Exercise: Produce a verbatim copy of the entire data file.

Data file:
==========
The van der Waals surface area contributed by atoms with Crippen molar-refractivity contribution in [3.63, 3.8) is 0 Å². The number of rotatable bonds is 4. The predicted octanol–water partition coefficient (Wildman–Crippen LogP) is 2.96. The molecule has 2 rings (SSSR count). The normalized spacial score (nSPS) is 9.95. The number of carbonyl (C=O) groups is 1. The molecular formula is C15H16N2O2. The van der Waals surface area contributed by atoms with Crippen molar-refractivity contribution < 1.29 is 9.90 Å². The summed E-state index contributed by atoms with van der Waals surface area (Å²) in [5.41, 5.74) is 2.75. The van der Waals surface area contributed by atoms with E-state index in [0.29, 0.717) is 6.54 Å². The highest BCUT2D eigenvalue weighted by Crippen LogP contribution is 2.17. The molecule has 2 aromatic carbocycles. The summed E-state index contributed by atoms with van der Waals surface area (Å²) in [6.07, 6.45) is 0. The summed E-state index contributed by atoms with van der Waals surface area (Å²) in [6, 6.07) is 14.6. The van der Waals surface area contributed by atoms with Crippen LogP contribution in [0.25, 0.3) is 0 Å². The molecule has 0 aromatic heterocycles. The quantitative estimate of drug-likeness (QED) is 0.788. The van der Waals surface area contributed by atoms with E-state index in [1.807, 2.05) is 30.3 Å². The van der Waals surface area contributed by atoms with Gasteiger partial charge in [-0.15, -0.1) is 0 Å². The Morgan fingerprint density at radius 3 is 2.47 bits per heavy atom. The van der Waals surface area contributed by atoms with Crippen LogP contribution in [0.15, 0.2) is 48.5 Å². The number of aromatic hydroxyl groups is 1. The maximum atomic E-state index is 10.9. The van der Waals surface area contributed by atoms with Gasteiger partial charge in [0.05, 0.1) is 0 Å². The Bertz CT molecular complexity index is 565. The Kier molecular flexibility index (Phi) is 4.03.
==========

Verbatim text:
The van der Waals surface area contributed by atoms with Crippen molar-refractivity contribution in [3.63, 3.8) is 0 Å². The number of rotatable bonds is 4. The predicted octanol–water partition coefficient (Wildman–Crippen LogP) is 2.96. The molecule has 2 rings (SSSR count). The normalized spacial score (nSPS) is 9.95. The number of carbonyl (C=O) groups is 1. The molecular formula is C15H16N2O2. The van der Waals surface area contributed by atoms with Crippen molar-refractivity contribution < 1.29 is 9.90 Å². The summed E-state index contributed by atoms with van der Waals surface area (Å²) in [5.41, 5.74) is 2.75. The van der Waals surface area contributed by atoms with E-state index in [0.29, 0.717) is 6.54 Å². The highest BCUT2D eigenvalue weighted by Crippen LogP contribution is 2.17. The molecule has 2 aromatic carbocycles. The summed E-state index contributed by atoms with van der Waals surface area (Å²) in [6.07, 6.45) is 0. The summed E-state index contributed by atoms with van der Waals surface area (Å²) in [6, 6.07) is 14.6. The van der Waals surface area contributed by atoms with Crippen LogP contribution in [0.25, 0.3) is 0 Å². The molecule has 0 aromatic heterocycles. The quantitative estimate of drug-likeness (QED) is 0.788. The van der Waals surface area contributed by atoms with E-state index in [1.807, 2.05) is 30.3 Å². The van der Waals surface area contributed by atoms with Gasteiger partial charge in [-0.15, -0.1) is 0 Å². The Morgan fingerprint density at radius 3 is 2.47 bits per heavy atom. The van der Waals surface area contributed by atoms with Crippen LogP contribution in [0.15, 0.2) is 48.5 Å². The number of aromatic hydroxyl groups is 1. The maximum atomic E-state index is 10.9. The van der Waals surface area contributed by atoms with Gasteiger partial charge in [0.05, 0.1) is 0 Å². The Bertz CT molecular complexity index is 565. The Kier molecular flexibility index (Phi) is 4.03.